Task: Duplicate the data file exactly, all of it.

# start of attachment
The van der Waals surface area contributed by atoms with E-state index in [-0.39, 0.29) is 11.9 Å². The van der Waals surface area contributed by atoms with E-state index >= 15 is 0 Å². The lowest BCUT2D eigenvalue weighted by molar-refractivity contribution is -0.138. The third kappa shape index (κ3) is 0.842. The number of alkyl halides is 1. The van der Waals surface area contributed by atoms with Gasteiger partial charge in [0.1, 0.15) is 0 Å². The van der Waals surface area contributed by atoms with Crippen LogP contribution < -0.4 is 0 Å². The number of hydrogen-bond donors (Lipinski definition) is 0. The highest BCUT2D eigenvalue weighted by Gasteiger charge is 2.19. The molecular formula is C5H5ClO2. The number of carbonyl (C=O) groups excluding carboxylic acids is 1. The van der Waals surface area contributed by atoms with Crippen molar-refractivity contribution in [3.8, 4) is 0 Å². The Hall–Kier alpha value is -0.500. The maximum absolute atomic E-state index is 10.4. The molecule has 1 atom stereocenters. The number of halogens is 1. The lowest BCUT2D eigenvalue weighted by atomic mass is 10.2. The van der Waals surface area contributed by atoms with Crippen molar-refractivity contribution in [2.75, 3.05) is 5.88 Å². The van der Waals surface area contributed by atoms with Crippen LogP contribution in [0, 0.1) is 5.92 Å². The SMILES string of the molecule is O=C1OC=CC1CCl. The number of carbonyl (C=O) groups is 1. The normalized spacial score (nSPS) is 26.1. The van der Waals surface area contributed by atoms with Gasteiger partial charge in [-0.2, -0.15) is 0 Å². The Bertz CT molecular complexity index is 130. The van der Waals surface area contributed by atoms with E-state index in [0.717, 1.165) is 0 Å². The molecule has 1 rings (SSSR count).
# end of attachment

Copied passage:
The van der Waals surface area contributed by atoms with E-state index in [-0.39, 0.29) is 11.9 Å². The van der Waals surface area contributed by atoms with E-state index >= 15 is 0 Å². The lowest BCUT2D eigenvalue weighted by molar-refractivity contribution is -0.138. The third kappa shape index (κ3) is 0.842. The number of alkyl halides is 1. The van der Waals surface area contributed by atoms with Gasteiger partial charge in [0.1, 0.15) is 0 Å². The van der Waals surface area contributed by atoms with Crippen LogP contribution < -0.4 is 0 Å². The number of hydrogen-bond donors (Lipinski definition) is 0. The highest BCUT2D eigenvalue weighted by Gasteiger charge is 2.19. The molecular formula is C5H5ClO2. The number of carbonyl (C=O) groups excluding carboxylic acids is 1. The van der Waals surface area contributed by atoms with Crippen molar-refractivity contribution in [3.8, 4) is 0 Å². The Hall–Kier alpha value is -0.500. The maximum absolute atomic E-state index is 10.4. The molecule has 1 atom stereocenters. The number of halogens is 1. The lowest BCUT2D eigenvalue weighted by atomic mass is 10.2. The van der Waals surface area contributed by atoms with Crippen molar-refractivity contribution in [2.75, 3.05) is 5.88 Å². The van der Waals surface area contributed by atoms with Crippen LogP contribution in [0, 0.1) is 5.92 Å². The SMILES string of the molecule is O=C1OC=CC1CCl. The number of carbonyl (C=O) groups is 1. The normalized spacial score (nSPS) is 26.1. The van der Waals surface area contributed by atoms with Gasteiger partial charge in [-0.2, -0.15) is 0 Å². The Bertz CT molecular complexity index is 130. The van der Waals surface area contributed by atoms with E-state index in [0.717, 1.165) is 0 Å². The molecule has 1 rings (SSSR count).